TikTok Accused of Breaching Child Privacy Regulations

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Sourced from Cosmico

At least twenty advocacy groups have accused TikTok of violating child privacy regulations in the US and breaching a settlement that the viral video app agreed with the Federal Trade Commission last year over a previous privacy complaint.

The groups, which include the Campaign for a Commercial-Free Childhood, the Center for Digital Democracy and the Electronic Privacy Information Center, have all filed complaints with the US Watchdog saying that they believe that the social media platform is “in contempt” of the terms of the 2019 settlement, as well as children’s privacy regulations.

ArsTechnica reports that TikTok, owned by Chinese tech group ByteDance, was fined $5.7-million in February last year for illegally collecting children’s data as it began to rise in popularity among teens in the West.

Now, according to the advocacy groups’ complaint, “more than a year later, with quarantined kids and families flocking to the site in record numbers, TikTok has failed to delete personal information previously collected from children and is still collecting kids’ personal information without notice to and consent of parents”.


TikTok claims it had not yet seen the latest complaint. In a statement, the company says “We take privacy seriously and are committed to helping ensure that TikTok continues to be a safe and entertaining community for our users.”

Last month, TikTok topped 2-billion downloads, according to data from Sensor Tower, after it was installed more than 315-million times via the App Store and Google Play in the first quarter of the year alone, a quarterly record for any app to date.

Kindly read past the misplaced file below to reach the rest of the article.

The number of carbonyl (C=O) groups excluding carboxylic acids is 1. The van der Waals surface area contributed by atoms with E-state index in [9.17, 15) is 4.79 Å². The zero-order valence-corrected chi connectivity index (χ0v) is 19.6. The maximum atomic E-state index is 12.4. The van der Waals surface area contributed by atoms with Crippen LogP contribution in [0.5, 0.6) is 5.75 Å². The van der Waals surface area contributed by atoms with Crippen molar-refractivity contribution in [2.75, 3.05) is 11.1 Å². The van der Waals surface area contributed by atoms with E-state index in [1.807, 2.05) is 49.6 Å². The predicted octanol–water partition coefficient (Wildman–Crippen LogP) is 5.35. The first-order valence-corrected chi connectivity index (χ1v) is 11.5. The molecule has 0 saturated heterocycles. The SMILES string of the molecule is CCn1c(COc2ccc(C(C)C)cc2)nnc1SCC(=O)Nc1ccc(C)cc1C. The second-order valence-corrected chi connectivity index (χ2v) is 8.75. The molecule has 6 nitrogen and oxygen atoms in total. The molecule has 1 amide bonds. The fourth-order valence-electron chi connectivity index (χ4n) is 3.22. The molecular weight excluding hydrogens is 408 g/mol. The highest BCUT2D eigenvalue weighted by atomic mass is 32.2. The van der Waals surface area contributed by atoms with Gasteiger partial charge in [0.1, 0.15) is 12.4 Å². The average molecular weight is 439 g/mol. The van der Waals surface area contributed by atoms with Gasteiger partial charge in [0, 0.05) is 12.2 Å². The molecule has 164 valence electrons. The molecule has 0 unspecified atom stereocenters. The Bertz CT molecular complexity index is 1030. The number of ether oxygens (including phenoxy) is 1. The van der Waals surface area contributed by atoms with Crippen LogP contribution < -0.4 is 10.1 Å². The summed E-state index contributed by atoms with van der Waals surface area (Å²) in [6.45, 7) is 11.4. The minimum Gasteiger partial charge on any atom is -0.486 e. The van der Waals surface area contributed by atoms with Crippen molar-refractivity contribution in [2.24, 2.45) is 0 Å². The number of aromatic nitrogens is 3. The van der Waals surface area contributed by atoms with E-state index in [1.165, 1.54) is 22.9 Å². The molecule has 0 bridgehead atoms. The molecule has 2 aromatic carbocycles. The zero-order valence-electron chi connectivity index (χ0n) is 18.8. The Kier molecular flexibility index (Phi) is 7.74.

Calling for an investigation into the matter and sanctions on TikTok, the consumer and child privacy groups claim that the company had failed to delete personal information collected from users aged 13 and under prior to the 2019 settlement order – a direct breach of the terms of the agreement.

The groups also argued that the app doesn’t have appropriate mechanisms for receiving parental consent for the collection of certain data belonging to children on the platform, or for allowing parents to delete that personal information. Something that is in violation of the US consent decree and the Children’s Online Privacy Protection Act (COPPA).

“We easily found that many accounts featuring children were still present on TikTok. Many of these accounts have tens of thousands to millions of followers, and have been around since before the order,” says Michael Rosenbloom, staff attorney at the Institute for Public Representation at Georgetown Law, which is representing the advocates.

“We urge the FTC to hold TikTok to account for continuing to violate both COPPA and its consent decree.”

The news comes just hours after the Dutch data protection agency announced an investigation into whether TikTok “adequately protects” the privacy of Dutch children and “adequately explains how their personal data is collected, processed, and used.”

TikTok says it was “fully cooperating” with the Dutch watchdog regarding its privacy investigation.

Edited by Luis Monzon

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